Existing-home sales climb for third time in four months
Sales of previously owned homes increased in October as buyers responded to falling mortgage rates, extending a recovery in the residential real estate market this year that’s providing a modest boost to economic growth.
Contract closings rose to a 5.46 million annual rate, up 1.9% from September, marking the third advance in the last four months, the National Association of Realtors said Thursday. Economists surveyed by Bloomberg had projected a 5.49 million pace. The median sales price rose 6.2% from a year earlier to $270,900.
The housing market has enjoyed tailwinds from steady job creation, historically low interest rates and income growth.
At the same time, the market is being restrained by a lean supply of available properties that is keeping asking prices elevated. The inventory of existing homes available for buyers fell 4.3% from a year ago to 1.77 million units, the lowest October reading on record, according to NAR. It marked the fifth straight year-over-year decline.
The figures follow another report earlier this week that showed beginning construction of single-family homes in October at its strongest pace this year and building permits at their highest since 2007.
"Market conditions for buyers are very favorable" with lower mortgage rates "but the supply remains very short," Lawrence Yun, NAR's chief economist, said at a briefing in Washington. "Buyers are coming back but the lack of inventory is pushing up prices, in my view, way too fast."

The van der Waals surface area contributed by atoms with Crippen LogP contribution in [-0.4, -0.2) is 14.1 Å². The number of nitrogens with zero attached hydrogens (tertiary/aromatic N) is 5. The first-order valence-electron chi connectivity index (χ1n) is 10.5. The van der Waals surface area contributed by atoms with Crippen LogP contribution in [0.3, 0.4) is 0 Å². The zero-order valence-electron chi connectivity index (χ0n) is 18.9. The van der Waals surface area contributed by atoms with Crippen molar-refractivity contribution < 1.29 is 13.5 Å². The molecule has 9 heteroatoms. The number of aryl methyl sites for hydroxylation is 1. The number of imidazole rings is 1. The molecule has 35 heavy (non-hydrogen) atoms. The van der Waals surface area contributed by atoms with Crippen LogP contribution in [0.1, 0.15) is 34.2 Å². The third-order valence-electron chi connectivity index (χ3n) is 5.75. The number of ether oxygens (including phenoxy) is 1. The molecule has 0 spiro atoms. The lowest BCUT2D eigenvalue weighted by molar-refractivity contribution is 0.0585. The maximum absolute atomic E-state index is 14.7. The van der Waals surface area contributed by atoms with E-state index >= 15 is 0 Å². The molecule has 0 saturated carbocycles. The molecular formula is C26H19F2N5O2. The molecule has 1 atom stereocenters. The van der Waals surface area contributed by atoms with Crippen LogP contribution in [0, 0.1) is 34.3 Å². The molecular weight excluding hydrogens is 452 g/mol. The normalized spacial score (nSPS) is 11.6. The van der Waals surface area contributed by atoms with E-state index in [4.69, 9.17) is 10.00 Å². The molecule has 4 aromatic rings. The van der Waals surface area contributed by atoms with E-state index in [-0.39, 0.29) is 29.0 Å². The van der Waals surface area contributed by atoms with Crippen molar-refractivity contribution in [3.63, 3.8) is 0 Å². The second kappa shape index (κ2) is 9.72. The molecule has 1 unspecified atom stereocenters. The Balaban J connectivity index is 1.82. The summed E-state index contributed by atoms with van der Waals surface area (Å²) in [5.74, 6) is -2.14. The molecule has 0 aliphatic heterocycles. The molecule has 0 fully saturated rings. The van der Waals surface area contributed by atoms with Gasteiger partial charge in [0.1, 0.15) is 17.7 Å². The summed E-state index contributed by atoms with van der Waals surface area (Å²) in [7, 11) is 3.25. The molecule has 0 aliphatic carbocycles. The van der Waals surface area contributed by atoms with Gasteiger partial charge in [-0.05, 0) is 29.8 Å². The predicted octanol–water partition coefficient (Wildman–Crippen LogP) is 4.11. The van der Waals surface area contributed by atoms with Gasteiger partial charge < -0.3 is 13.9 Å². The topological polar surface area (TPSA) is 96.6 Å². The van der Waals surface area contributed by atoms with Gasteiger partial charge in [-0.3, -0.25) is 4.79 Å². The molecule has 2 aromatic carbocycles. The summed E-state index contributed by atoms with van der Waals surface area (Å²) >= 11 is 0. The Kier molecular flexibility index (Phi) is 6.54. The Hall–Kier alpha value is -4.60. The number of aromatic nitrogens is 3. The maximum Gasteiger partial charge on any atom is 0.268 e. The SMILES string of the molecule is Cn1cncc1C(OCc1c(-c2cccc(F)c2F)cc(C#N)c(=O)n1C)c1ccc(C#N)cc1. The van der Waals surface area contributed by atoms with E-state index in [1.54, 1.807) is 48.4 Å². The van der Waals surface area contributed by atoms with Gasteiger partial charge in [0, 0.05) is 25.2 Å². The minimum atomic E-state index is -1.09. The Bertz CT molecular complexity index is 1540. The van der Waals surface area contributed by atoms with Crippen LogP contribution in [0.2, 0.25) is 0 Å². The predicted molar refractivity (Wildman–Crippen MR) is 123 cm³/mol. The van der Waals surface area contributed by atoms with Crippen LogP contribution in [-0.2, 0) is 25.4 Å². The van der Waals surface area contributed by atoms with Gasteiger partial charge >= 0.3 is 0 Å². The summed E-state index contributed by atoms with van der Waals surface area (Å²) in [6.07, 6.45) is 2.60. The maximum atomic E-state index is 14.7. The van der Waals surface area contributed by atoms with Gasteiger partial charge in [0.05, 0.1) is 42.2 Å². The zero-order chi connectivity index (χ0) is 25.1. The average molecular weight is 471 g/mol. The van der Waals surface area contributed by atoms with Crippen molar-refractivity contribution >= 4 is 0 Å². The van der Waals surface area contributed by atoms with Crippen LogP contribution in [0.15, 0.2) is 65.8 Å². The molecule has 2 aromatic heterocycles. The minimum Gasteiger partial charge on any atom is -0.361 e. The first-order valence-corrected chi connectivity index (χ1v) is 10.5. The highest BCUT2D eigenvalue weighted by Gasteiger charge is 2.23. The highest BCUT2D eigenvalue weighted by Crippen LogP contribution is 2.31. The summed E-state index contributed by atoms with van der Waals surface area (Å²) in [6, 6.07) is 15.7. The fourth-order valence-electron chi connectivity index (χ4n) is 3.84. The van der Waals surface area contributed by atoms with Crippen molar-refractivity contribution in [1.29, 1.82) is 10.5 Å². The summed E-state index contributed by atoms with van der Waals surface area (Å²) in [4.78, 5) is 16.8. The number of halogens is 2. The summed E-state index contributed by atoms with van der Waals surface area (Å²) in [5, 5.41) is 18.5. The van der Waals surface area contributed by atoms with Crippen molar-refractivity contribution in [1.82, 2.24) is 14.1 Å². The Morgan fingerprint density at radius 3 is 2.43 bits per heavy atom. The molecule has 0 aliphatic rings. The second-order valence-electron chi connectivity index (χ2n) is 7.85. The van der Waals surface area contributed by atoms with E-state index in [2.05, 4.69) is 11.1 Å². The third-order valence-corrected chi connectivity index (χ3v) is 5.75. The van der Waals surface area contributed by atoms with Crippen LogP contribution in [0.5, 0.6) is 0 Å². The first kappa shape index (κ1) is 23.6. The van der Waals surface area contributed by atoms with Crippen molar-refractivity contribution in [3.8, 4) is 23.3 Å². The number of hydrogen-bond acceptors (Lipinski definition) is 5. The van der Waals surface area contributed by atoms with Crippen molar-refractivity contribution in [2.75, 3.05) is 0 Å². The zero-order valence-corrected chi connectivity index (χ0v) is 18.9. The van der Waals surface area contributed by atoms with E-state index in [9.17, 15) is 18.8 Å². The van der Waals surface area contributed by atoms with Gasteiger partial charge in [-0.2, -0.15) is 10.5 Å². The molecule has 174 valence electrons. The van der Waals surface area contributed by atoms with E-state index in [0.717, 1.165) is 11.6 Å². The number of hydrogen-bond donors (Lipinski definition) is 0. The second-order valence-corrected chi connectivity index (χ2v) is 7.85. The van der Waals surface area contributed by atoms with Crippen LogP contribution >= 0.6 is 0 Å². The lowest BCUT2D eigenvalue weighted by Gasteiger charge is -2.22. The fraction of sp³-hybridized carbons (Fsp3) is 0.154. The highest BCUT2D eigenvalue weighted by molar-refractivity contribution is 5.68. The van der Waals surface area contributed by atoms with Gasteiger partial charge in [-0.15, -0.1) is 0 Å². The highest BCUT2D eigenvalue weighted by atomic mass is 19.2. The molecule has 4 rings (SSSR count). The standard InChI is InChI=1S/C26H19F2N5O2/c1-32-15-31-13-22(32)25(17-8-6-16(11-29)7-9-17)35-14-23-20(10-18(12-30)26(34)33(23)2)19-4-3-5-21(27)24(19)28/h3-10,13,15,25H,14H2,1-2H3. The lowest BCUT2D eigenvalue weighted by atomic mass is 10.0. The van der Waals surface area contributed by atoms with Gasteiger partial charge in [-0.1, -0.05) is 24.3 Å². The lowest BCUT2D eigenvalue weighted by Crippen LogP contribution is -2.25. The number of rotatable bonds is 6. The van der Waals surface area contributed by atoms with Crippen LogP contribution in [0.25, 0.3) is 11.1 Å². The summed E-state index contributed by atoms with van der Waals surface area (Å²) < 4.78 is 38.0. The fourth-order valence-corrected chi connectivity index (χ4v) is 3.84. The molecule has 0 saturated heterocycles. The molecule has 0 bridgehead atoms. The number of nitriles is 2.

"The pickup proves that even with historically low levels of mortgage rates, incremental additional declines do have a positive economic impact (on both sales and refinancings). In fact, sales appeared to be constrained by an acute inventory shortage."
October home purchases rose two of four regions, led by a 4.4% increase in the South, the largest U.S. region.
At the current pace, it would take 3.9 months to sell all the homes on the market, the shortest since March and compared with 4.1 months in September; Realtors see anything below five months of supply as a sign of a tight market.
Forty-six percent of homes sold in October were on the market for less than a month, underscoring still-solid demand trends. First-time buyers made up 31% of sales, down from 33% in the prior month.
Existing-home sales account for about 90% of U.S. housing and are calculated when a contract closes. New-home sales, which make up the remainder, are counted when contracts are signed and will be released Nov. 26.